The House of Deh Now Farrokhzad Village

The village of Deh Now Farrokhzad is located 5 km from Shahr-e Babak. There is a large castle in the village indicating the ancientness of the old village. When Farajollah Khan, who was a ruler of Shahr-e Babak, suppressed his opponents, he found it expedient to rule in the strictest manner by not letting any opposition and action.  For further security and to raise the possibility to fight potential opponents, he constructed and repaired strong and inaccessible buildings around Shahr-e Babak; one of them is an impassable castle called “the Castle of Deh Now Farrokhzad” in the village of the same name. This castle, whose surrounding walls were built by mud and the remains of them are still preserved, had four towers at each corners; the thickness of those walls was four meters. The murder of Farajollah Khan ceased the completion of the castle, whose remains are still seen in the village. The village has been a seasonal farm in the past. At the side of the farms were fruit trees too.  The locals would stay here in springs and summers. In other seasons, they only commute from Shahr-e Babak to the village for harvest during winters and falls.

Rivas Lodging

Rivas Lodging is a rustic garden-house located in Deh Now Farrokhzad 5 km from Shahr-e Babak. The construction of the house, now turned into a lodging, dates back to about 40 years ago. The late Akbar Khorasanian, his wife Robab and their six children used to live in this small house. As their main occupation, they grew plants and bred cattle and sheep in the garden. At the time, Deh Now Farrokhzad Village was a flourishing farmland. Many people inhabited the village on a permanent or seasonal basis. The main agricultural products of the village are grape, quince, pomegranate, apples, wheat and alfalfa. After the death of the landlord, and when the children moved to Shahr-e Babak, this place became isolated; afterwards, some parts of it were destructed. In the fall of 2016, an interest in ecotourism and rural tourism, the need for lodgings entailing the indigenous features of the region to revive local customs, enjoying the support of the local community, and determination to create a fresh experience for tourists, a decision was made to reconstruct the house-garden in order to turn it into an eco-hotel. After the Cultural Heritage Office of Kerman paid a visit and granted approvals, renovation of the rooms, cob application on the ceilings and walls, construction of new bathrooms, floor covering of the precinct, construction of a pool for irrigation, and equipping the rooms for guest accommodation got underway; they lasted four months. Finally, in Mars 2016, Cultural Heritage Office of Kerman granted its official permit to the property as a 3-star eco-hotel, which accommodates 8 people. Since the capacity of the property was limited, in the following summer, a kitchen and two rooms were added to the hotel. Currently, the property, now operating as a 2-star hotel, is ready to receive guests with normal capacity of 20 people and maximum capacity of 25 people.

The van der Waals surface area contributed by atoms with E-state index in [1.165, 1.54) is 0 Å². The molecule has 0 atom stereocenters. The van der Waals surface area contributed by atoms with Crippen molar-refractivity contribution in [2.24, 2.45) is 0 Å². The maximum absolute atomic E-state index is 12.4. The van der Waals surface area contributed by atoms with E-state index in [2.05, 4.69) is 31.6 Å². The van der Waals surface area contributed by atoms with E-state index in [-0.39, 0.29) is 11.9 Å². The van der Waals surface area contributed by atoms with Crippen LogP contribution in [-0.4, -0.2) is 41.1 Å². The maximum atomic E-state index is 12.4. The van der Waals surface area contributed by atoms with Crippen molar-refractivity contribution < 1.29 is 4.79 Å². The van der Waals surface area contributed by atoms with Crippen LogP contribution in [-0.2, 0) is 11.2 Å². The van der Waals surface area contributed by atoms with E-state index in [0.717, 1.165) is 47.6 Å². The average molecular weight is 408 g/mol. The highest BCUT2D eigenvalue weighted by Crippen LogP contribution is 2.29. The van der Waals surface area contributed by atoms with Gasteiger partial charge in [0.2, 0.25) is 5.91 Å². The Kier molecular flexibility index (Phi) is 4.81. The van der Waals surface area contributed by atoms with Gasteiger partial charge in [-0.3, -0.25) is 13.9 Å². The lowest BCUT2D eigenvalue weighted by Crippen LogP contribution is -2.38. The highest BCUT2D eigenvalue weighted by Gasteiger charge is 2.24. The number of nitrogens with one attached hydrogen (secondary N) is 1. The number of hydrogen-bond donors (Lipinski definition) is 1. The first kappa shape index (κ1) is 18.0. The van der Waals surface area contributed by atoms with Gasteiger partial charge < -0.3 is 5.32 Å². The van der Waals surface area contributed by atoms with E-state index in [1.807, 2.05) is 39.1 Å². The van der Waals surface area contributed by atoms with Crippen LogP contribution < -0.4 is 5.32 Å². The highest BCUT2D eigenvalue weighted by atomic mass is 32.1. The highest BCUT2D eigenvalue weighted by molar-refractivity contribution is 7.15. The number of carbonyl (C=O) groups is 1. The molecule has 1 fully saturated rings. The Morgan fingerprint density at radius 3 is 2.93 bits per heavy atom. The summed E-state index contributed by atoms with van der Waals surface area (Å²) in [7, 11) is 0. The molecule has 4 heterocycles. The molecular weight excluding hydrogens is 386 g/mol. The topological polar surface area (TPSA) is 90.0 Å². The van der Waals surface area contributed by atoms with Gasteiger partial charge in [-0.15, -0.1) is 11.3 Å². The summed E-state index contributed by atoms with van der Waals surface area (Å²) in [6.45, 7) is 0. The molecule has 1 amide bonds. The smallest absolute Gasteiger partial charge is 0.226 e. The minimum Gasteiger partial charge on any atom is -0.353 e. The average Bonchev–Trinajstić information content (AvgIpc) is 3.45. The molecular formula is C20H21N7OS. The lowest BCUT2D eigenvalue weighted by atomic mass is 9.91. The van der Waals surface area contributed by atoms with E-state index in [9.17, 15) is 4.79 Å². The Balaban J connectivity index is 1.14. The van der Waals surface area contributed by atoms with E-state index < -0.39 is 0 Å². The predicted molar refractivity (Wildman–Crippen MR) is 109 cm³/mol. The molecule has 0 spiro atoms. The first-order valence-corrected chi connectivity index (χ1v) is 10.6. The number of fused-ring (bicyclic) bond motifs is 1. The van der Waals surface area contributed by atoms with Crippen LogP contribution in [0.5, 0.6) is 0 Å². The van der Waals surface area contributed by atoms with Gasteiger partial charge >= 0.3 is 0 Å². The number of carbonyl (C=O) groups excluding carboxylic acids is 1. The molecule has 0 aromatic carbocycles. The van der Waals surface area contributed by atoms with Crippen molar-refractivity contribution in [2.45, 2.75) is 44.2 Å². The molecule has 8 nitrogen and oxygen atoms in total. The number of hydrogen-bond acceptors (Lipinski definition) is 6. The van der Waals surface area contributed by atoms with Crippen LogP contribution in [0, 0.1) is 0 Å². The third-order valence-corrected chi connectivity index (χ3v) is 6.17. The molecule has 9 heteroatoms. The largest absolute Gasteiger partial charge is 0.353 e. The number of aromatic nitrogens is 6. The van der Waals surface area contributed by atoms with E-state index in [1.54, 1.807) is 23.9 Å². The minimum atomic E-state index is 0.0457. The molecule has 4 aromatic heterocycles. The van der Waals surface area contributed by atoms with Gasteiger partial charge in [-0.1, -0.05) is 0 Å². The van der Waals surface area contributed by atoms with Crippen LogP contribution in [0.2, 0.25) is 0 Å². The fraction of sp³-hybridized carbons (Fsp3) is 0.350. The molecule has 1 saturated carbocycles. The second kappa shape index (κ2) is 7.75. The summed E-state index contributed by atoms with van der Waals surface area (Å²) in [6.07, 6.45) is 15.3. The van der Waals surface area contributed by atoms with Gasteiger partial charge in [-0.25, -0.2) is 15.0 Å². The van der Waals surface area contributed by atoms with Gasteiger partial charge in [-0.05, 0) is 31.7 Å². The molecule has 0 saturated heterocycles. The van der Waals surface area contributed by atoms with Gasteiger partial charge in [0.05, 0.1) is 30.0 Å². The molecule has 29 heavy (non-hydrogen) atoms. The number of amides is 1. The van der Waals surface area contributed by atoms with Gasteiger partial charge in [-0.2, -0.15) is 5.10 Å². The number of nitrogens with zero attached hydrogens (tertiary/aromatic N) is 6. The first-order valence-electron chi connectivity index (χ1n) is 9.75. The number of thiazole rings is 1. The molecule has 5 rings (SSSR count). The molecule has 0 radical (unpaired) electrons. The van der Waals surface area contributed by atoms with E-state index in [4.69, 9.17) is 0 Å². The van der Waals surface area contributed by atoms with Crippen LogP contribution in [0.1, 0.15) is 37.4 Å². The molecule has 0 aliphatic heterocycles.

The philosophy of  the guest house name

Rivas is named after the expansive Plain of Rivas (Persian translation of rheum) in Shahr-e Babak. The plain is in Shahr-e Babak County. In Ordibehesht (April 21-May 21), a wide red swath of land is created by rheum.